An explosion in proposed clean energy ventures has overwhelmed the system for connecting new power sources to homes and businesses.
Plans to install 3,000 acres of solar panels in Kentucky and Virginia are delayed for years. Wind farms in Minnesota and North Dakota have been abruptly canceled. And programs to encourage Massachusetts and Maine residents to adopt solar power are faltering.
The energy transition poised for takeoff in the United States amid record investment in wind, solar and other low-carbon technologies is facing a serious obstacle: The volume of projects has overwhelmed the nation’s antiquated systems to connect new sources of electricity to homes and businesses.
So many projects are trying to squeeze through the approval process that delays can drag on for years, leaving some developers to throw up their hands and walk away.
More than 8,100 energy projects — the vast majority of them wind, solar and batteries — were waiting for permission to connect to electric grids at the end of 2021, up from 5,600 the year before, jamming the system known as interconnection.
That’s the process by which electricity generated by wind turbines or solar arrays is added to the grid — the network of power lines and transformers that moves electricity from the spot where it is created to cities and factories. There is no single grid; the United States has dozens of electrical networks, each overseen by a different authority.
PJM Interconnection, which operates the nation’s largest regional grid, stretching from Illinois to New Jersey, has been so inundated by connection requests that last year it announced a freeze on new applications until 2026, so that it can work through a backlog of thousands of proposals, mostly for renewable energy.
It now takes roughly four years, on average, for developers to get approval, double the time it took a decade ago.
And when companies finally get their projects reviewed, they often face another hurdle: the local grid is at capacity, and they are required to spend much more than they planned for new transmission lines and other upgrades.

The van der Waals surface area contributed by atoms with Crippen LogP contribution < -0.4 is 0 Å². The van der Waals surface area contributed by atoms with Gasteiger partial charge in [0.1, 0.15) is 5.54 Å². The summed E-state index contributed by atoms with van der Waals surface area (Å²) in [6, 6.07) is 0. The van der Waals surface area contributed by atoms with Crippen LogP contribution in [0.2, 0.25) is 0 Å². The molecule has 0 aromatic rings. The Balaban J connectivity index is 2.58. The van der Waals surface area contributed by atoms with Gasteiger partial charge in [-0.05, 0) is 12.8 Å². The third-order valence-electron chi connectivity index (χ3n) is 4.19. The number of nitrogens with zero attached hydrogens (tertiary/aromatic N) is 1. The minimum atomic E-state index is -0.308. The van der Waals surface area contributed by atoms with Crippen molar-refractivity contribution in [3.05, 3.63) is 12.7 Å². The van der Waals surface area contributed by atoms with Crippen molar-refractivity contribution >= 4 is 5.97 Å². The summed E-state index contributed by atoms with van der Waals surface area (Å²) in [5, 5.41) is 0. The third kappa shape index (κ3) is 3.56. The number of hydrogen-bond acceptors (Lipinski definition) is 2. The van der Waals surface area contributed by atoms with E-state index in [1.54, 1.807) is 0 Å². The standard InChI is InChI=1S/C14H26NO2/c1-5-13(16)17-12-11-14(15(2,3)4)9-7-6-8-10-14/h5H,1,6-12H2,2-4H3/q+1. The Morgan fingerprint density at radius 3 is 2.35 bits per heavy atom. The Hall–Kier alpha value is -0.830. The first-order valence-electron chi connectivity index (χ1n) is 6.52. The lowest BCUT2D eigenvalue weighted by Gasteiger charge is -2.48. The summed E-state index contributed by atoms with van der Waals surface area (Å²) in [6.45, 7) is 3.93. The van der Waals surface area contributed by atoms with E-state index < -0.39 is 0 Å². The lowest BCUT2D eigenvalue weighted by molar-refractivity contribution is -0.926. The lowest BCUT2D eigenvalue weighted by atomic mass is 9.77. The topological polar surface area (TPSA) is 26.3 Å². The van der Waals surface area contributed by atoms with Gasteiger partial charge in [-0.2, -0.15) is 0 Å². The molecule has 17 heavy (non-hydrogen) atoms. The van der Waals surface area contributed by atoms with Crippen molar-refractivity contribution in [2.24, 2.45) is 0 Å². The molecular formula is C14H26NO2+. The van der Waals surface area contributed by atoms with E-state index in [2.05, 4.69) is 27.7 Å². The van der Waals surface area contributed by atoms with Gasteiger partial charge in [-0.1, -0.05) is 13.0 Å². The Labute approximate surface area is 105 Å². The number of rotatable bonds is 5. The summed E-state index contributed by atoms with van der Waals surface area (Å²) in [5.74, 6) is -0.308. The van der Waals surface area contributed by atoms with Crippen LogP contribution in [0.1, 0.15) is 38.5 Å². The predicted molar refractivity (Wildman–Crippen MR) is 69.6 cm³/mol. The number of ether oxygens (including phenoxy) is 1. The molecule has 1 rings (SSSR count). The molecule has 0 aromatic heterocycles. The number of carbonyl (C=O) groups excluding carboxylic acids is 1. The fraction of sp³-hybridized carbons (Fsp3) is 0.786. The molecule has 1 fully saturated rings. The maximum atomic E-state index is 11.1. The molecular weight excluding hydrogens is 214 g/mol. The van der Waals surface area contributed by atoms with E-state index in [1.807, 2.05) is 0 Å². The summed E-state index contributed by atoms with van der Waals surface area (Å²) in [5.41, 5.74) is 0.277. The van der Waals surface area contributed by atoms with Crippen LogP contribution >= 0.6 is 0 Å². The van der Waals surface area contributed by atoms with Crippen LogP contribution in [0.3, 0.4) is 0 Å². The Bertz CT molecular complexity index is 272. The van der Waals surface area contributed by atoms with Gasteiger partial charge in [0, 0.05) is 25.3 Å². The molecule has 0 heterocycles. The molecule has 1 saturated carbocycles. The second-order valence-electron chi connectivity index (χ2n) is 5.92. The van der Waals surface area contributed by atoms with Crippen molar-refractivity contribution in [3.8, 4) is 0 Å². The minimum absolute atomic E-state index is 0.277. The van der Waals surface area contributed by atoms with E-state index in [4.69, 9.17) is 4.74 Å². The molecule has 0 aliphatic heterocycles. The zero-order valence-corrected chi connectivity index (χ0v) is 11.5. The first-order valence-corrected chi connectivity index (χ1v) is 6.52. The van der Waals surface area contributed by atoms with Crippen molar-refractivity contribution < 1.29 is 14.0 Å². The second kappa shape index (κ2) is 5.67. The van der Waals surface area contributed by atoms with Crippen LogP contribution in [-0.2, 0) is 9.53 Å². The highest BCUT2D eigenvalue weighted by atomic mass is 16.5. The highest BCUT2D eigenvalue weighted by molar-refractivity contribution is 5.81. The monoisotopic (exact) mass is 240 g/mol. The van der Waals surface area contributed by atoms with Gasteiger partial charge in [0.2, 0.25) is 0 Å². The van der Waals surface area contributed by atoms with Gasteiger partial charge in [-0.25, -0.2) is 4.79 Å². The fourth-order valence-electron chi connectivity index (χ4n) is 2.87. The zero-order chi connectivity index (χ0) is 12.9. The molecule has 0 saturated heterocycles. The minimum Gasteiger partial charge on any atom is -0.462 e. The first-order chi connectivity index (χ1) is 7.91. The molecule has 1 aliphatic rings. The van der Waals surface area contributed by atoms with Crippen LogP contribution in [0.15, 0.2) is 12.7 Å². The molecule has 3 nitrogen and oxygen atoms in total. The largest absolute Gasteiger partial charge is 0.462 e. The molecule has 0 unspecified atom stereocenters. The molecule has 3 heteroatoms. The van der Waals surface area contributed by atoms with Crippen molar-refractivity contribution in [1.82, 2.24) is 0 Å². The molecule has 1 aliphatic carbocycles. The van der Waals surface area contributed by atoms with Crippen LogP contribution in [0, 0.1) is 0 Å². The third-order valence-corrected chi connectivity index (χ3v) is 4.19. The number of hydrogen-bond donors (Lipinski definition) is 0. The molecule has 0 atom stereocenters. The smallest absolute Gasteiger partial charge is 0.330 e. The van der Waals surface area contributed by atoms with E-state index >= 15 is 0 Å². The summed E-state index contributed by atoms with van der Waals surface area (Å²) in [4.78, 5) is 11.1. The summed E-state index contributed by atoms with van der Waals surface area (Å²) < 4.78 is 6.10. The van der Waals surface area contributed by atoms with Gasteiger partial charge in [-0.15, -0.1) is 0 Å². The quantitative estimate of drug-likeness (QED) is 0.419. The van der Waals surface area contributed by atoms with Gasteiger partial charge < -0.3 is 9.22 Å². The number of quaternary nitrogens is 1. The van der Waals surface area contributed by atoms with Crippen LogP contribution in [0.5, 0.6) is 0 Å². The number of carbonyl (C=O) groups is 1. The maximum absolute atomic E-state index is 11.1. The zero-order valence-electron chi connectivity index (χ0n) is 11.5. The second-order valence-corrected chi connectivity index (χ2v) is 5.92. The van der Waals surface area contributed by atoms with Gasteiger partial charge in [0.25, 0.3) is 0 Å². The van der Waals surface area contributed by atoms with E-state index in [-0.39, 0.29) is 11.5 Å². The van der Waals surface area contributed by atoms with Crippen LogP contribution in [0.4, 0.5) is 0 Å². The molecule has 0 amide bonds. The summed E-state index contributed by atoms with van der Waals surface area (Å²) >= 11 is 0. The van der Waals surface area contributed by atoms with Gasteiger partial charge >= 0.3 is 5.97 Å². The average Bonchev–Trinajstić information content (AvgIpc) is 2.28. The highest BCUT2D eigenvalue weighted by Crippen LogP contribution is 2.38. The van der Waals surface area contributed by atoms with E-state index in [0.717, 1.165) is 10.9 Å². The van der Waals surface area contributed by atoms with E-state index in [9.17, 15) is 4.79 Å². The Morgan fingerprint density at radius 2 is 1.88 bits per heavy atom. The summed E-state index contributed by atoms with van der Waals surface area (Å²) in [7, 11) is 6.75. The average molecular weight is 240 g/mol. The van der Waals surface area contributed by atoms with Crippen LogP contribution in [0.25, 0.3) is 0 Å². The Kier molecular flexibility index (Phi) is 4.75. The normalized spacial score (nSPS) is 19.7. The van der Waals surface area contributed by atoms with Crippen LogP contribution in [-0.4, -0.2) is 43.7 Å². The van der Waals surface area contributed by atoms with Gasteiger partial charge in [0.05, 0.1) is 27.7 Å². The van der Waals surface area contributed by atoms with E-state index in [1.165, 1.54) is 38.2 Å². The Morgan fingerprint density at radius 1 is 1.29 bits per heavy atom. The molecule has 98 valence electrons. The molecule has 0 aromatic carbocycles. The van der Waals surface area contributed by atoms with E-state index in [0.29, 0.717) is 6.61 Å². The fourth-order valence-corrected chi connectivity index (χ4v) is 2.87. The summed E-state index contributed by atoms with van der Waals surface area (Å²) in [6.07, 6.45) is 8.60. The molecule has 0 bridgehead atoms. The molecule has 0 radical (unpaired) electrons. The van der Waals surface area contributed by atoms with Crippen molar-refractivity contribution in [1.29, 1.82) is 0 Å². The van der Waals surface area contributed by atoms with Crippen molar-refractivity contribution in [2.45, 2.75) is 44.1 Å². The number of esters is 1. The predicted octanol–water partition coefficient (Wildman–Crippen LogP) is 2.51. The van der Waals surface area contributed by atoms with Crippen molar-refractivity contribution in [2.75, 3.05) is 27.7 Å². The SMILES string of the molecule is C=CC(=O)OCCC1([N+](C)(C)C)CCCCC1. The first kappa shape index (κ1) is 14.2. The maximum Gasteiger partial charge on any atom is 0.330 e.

Many give up. Fewer than one-fifth of solar and wind proposals actually make it through the so-called interconnection queue, according to research from Lawrence Berkeley National Laboratory.
“From our perspective, the interconnection process has become the No. 1 project killer,” said Piper Miller, vice president of market development at Pine Gate Renewables, a major solar power and battery developer.
After years of breakneck growth, large-scale solar, wind and battery installations in the United States fell 16 percent in 2022, according to the American Clean Power Association, a trade group. It blamed supply chain problems but also lengthy delays connecting projects to the grid.
Electricity production generates roughly one-quarter of the greenhouse gases produced by the United States; cleaning it up is key to President Biden’s plan to fight global warming. The landmark climate bill he signed last year provides $370 billion in subsidies to help make low-carbon energy technologies — like wind, solar, nuclear or batteries — cheaper than fossil fuels.
But the law does little to address many practical barriers to building clean energy projects, such as permitting holdups, local opposition or transmission constraints. Unless those obstacles get resolved, experts say, there’s a risk that billions in federal subsidies won’t translate into the deep emissions cuts envisioned by lawmakers.
“It doesn’t matter how cheap the clean energy is,” said Spencer Nelson, managing director of research at ClearPath Foundation, an energy-focused nonprofit. “If developers can’t get through the interconnection process quickly enough and get enough steel in the ground, we won’t hit our climate change goals.”
Waiting in line for yearsIn the largest grids, such as those in the Midwest or Mid-Atlantic, a regional operator manages the byzantine flow of electricity from hundreds of different power plants through thousands of miles of transmission lines and into millions of homes.
Before a developer can build a power plant, the local grid operator must make sure the project won’t cause disruptions — if, for instance, existing power lines get more electricity than they can handle, they could overheat and fail. After conducting a detailed study, the grid operator might require upgrades, such as a line connecting the new plant to a nearby substation. The developer usually bears this cost. Then the operator moves on to study the next project in the queue.
This process was fairly routine when energy companies were building a few large coal or gas plants each year. But it has broken down as the number of wind, solar and battery projects has risen sharply over the past decade, driven by falling costs, state clean-energy mandates and, now, hefty federal subsidies.
“The biggest challenge is just the sheer volume of projects,” said Ken Seiler, who leads system planning at PJM Interconnection. “There are only so many power engineers out there who can do the sophisticated studies we need to do to ensure the system stays reliable, and everyone else is trying to hire them, too.”
PJM, the grid operator, now has 2,700 energy projects under study — mostly wind, solar and batteries — a number that has tripled in just three years. Wait times can now reach four years or more, which prompted PJM last year to pause new reviews and overhaul its processes.
Delays can upend the business models of renewable energy developers. As time ticks by, rising materials costs can erode a project’s viability. Options to buy land expire. Potential customers lose interest.